Of course, the fact that women have suffered oppression has created a rich historical legacy of feminism, just as there is a queer culture that the LGBT community can access. But while women and queer people can be born to any type of family, there is a genealogical history of racism behind every person of color. To make a simplistic analogy, we experience gender in the same way as we experience our first name: it was given to us at birth and we make of that what we please. Similarly, we experience race in the way that we experience our last name: we share it with our family and it carries a history behind it. Changing your first name can change who you are, but you don’t stop carrying family baggage by just changing your last name.
 
So what does it mean about Rachel Dolezal? It means that there is no such thing as “transracial”, unless you were adopted as a child by parents of a different race from you. You can’t appropriate a history by putting on makeup and saying “I’m black” because—as American Indians have been saying for a while now—culture is not a costume.
 
Caitlyn Jenner was no less a woman when she was interviewed by Diane Sawyer and still referred to with he/him/his pronouns. She didn’t go out of her way to make people believe she had been the victim of a hate crime. She didn’t pretend she didn’t understand what gender was or that she knew what it felt like to be a cisgender woman to advance her career. The fact that she is making money out of her transition—which, again, she never pretended she wasn’t—isn’t thanks to her status as a trans woman. Being trans does not bring you any perks on a social, economical and/or political scale. Regardless of whether you’re a man or a woman, the only benefit you gain from coming out as trans—and, for some, transitioning—is being at peace with and true to yourself. The only reason Caitlyn Jenner can make a buck with her transition is that she has the privilege of being rich, white and famous, so people care. But it doesn’t follow centuries of trans people cashing in on being transgender.
 
On the flipside, Rachel Dolezal benefitted greatly from living her life as a black woman. She managed to get to the head of the NAACP chapter in Spokane, and even taught as an African American Studies professor. To be quite honest, that’s what truly rubbed me the wrong way. Dolezal knew about the historical and cultural implications of being black and she made a deliberate choice to reduce that experience to self-tanner and a wig. She accessed a position of power within the African American community that an actual black person didn’t get instead of her, fully aware that white people appropriating black culture has been particularly harmful to black populations for eons. She put people, and more specifically women, of color in a position where they looked up to her as a leader of their community, as someone who understood their struggle and that of their family. She went so far as to have an old black man pose as her father. Whether she did all of it in a Machiavellian way or because she is truly convinced that she is black doesn’t matter here, she had to invent a history for herself that transgender people simply do not. Even if and when transgender people are not openly trans, they can get away with lying about their body transition, but they don’t have to create an entire narrative about their cultural upbringing.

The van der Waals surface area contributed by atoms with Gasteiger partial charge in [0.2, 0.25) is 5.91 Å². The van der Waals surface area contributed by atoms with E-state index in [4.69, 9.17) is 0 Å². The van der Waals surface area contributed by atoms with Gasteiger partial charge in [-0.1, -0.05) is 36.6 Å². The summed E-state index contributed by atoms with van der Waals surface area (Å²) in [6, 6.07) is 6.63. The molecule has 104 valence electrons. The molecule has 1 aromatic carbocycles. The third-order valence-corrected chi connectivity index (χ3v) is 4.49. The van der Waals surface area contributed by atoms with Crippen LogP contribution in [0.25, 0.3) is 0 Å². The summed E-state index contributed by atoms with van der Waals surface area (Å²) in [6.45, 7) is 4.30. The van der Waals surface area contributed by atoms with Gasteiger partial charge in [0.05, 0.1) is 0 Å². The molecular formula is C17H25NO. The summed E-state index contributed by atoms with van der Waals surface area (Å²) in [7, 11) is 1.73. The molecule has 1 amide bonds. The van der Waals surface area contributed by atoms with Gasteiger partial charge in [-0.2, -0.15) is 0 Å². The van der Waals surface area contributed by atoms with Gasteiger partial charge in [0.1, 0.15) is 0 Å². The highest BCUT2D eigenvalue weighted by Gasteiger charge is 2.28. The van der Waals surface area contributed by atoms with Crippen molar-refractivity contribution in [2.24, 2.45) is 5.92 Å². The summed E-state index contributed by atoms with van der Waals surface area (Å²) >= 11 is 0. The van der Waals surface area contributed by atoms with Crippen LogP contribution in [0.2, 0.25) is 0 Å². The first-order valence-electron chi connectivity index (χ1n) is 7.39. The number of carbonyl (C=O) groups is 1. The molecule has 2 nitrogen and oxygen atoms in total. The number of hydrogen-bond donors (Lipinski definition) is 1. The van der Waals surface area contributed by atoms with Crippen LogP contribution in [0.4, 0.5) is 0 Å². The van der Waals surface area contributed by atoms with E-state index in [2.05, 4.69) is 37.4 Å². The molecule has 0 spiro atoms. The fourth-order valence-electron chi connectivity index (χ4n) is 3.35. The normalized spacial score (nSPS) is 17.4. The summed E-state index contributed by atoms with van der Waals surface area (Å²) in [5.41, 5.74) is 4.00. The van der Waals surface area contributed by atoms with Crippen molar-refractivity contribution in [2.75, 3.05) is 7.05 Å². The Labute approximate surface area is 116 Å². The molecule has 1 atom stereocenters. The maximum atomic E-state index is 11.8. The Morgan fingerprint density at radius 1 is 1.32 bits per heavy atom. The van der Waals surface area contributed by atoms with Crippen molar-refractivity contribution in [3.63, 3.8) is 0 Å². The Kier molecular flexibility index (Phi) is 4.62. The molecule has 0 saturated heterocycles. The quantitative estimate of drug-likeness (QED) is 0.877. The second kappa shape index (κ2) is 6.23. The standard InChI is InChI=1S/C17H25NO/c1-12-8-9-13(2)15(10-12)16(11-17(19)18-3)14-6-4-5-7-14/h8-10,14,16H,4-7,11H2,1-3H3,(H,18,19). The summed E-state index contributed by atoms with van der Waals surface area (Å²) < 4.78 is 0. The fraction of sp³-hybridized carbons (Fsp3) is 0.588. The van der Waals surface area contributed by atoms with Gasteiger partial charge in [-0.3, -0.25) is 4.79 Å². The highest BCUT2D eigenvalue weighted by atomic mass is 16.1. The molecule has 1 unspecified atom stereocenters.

What’s interesting here is that Caitlyn Jenner and Rachel Dolezal are both women who made a conscious choice to go from a position of privilege to an oppressed group. TERFs (a fancy acronym for trans-exclusionary radical feminists) often justify their rejection of trans women by saying that they have reaped the benefits of male privilege for years and do not share the experience of a lifetime of misogyny. Trans activists often retort that it’s neither here nor there since transmisogyny is very real and as soon as trans women are seen as women by the rest of society, they experience just as much—and really even more­—prejudice as cisgender women. The very opposite happened with Rachel Dolezal. She benefited from white privilege for most of her life and retained enough of her Whiteness to look like the palatable version of what white supremacists would want black people to look like, and that meant light-skinned with blue eyes. Trans women have to relinquish any trace of masculinity if they want to be accepted by cis people. People of color have to act and look as white as possible to be accepted by white people. So really, saying that having to conform to unattainable standards of femininity and beauty for trans women to survive is the same as basically cosplaying Noémie Lenoir to teach a class is just insulting.
 
Because, at the end of the day, no one will convince me that comparing transgender women and Rachel Dolezal isn’t a blatant sign of transphobia, if not racism. Judging by the rhetoric used by her apologists, it seems to me that her story was more of an excuse to belittle trans people than a genuine way to embrace diversity.